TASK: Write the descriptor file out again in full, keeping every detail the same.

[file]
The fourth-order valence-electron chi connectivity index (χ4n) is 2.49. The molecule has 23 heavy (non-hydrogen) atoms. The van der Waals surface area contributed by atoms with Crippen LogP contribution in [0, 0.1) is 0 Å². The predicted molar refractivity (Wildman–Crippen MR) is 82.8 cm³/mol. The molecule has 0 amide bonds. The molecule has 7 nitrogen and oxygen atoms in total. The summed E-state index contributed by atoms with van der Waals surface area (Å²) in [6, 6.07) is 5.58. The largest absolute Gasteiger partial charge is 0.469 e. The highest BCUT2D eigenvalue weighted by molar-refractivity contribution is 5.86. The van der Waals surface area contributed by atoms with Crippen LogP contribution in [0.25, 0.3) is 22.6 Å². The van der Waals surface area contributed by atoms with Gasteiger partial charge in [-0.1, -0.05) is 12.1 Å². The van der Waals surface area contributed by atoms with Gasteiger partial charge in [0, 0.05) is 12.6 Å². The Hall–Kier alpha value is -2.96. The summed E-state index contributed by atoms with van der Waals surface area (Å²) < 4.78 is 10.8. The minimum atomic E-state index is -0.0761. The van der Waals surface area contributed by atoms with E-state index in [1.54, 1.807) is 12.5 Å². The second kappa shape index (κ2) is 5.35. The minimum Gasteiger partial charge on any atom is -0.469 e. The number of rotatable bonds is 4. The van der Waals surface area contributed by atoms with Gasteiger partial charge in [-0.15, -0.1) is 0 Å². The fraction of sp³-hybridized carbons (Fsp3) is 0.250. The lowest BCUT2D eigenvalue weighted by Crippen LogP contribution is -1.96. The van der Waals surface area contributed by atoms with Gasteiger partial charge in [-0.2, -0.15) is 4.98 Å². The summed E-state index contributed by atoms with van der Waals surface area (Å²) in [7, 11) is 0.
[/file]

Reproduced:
The fourth-order valence-electron chi connectivity index (χ4n) is 2.49. The molecule has 23 heavy (non-hydrogen) atoms. The van der Waals surface area contributed by atoms with Crippen LogP contribution in [0, 0.1) is 0 Å². The predicted molar refractivity (Wildman–Crippen MR) is 82.8 cm³/mol. The molecule has 0 amide bonds. The molecule has 7 nitrogen and oxygen atoms in total. The summed E-state index contributed by atoms with van der Waals surface area (Å²) in [6, 6.07) is 5.58. The largest absolute Gasteiger partial charge is 0.469 e. The highest BCUT2D eigenvalue weighted by molar-refractivity contribution is 5.86. The van der Waals surface area contributed by atoms with Crippen LogP contribution in [0.25, 0.3) is 22.6 Å². The van der Waals surface area contributed by atoms with Gasteiger partial charge in [-0.1, -0.05) is 12.1 Å². The van der Waals surface area contributed by atoms with Gasteiger partial charge in [0, 0.05) is 12.6 Å². The Hall–Kier alpha value is -2.96. The summed E-state index contributed by atoms with van der Waals surface area (Å²) < 4.78 is 10.8. The minimum atomic E-state index is -0.0761. The van der Waals surface area contributed by atoms with E-state index in [1.54, 1.807) is 12.5 Å². The second kappa shape index (κ2) is 5.35. The minimum Gasteiger partial charge on any atom is -0.469 e. The number of rotatable bonds is 4. The van der Waals surface area contributed by atoms with Gasteiger partial charge in [-0.15, -0.1) is 0 Å². The fraction of sp³-hybridized carbons (Fsp3) is 0.250. The lowest BCUT2D eigenvalue weighted by Crippen LogP contribution is -1.96. The van der Waals surface area contributed by atoms with Gasteiger partial charge in [-0.2, -0.15) is 4.98 Å². The summed E-state index contributed by atoms with van der Waals surface area (Å²) in [7, 11) is 0.